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How a Bill Becomes Law

UNITED STATES CONGRESS

Legislation is Introduced

Any member can introduce a piece of legislation.

House

Legislation is handed to the clerk of the House or placed in the hopper.

Senate

Members must gain recognition of the presiding officer to announce the introduction of a bill during the morning hour. If any senator objects, the introduction of the bill is postponed until the next day.

The bill is assigned a number. (e.g. HR 1 or S 1)

The bill is labeled with the sponsor’s name.

The bill is sent to the Government Printing Office (GPO) and copies are made.

Senate bills can be jointly sponsored.

Members can co-sponsor the piece of Legislation.

Committee Action

The bill is referred to the appropriate committee by the Speaker of the House or the presiding officer in the Senate. Most often, the actual referral decision is made by the House or Senate parliamentarian.

Bills may be referred to more than one committee and it may be split so that parts are sent to different committees. The Speaker of the House may set time limits on committees.

Bills are placed on the calendar of the committee to which they have been assigned. Failure to act on a bill is equivalent to killing it.

Bills in the House can only be released from committee without a proper committee vote by a discharge petition signed by a majority of the House membership (218 members).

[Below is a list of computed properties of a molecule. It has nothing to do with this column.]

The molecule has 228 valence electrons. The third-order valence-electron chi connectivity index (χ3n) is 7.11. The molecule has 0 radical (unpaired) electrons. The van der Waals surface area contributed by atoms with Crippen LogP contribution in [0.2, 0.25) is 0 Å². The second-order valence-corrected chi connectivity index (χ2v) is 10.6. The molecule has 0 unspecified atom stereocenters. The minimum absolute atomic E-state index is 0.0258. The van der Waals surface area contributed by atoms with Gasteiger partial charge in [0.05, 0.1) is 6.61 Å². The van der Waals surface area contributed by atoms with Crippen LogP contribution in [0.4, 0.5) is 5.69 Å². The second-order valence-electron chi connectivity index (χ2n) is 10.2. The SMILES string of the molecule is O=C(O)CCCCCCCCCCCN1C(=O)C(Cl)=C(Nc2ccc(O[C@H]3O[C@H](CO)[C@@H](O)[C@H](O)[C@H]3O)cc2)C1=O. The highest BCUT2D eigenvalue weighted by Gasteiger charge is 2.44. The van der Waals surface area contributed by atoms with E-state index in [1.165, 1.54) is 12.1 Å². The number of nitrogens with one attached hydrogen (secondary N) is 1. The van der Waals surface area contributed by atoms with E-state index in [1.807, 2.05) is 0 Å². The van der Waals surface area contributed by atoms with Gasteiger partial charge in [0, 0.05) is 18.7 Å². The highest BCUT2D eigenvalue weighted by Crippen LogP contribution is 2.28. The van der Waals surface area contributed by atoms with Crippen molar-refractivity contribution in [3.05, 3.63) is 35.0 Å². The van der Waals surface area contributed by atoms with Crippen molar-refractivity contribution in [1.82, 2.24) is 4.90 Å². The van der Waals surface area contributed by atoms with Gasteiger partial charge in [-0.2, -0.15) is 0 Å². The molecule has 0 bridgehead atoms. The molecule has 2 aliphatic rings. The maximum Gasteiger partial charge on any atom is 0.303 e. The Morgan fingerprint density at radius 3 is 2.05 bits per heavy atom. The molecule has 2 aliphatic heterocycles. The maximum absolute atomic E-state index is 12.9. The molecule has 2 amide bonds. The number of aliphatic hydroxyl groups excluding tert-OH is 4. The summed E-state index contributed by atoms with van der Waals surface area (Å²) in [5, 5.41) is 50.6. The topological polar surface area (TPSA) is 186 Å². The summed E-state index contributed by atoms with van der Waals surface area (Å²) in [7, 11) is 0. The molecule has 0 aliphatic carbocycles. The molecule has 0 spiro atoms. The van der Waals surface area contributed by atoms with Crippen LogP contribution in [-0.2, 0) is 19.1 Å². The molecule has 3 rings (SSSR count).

Committee Steps

Comments about the bill’s merit are requested by government agencies.

Bill can be assigned to subcommittee by Chairman. Hearings may be held. Subcommittees report their findings to the full committee. Finally there is a vote by the full committee – the bill is “ordered to be reported.”

A committee will hold a “mark-up” session during which it will make revisions and additions. If substantial amendments are made, the committee can order the introduction of a “clean bill” which will include the proposed amendments. This new bill will have a new number and will be sent to the floor while the old bill is discarded. The chamber must approve, change or reject all committee amendments before conducting a final passage vote.

After the bill is reported, the committee staff prepares a written report explaining why they favor the bill and why they wish to see their amendments, if any, adopted. Committee members who oppose a bill sometimes write a dissenting opinion in the report. The report is sent back to the whole chamber and is placed on the calendar.

In the House, most bills go to the Rules committee before reaching the floor. The committee adopts rules that will govern the procedures under which the bill will be considered by the House. A “closed rule” sets strict time limits on debate and forbids the introduction of amendments. These rules can have a major impact on whether the bill passes.

The rules committee can be bypassed in three ways:  (1)  members can move rules to be suspended [requires 2/3 vote]  (2)  a discharge petition can be filed  (3)  the House can use a Calendar Wednesday procedure.

Floor Action

Legislation is placed on the Calendar.

House: Bills are placed on one of four House Calendars. They are usually placed on the calendars in the order of which they are reported yet they don’t usually come to floor in this order – some bills never reach the floor at all. The Speaker of the House and the Majority Leader decide what will reach the floor and when. (Legislation can also be brought to the floor by a discharge petition.)

Senate: Legislation is placed on the Legislative Calendar. There is also an Executive calendar to deal with treaties and nominations. Scheduling of legislation is the job of the Majority Leader. Bills can be brought to the floor whenever a majority of the Senate chooses.

Debate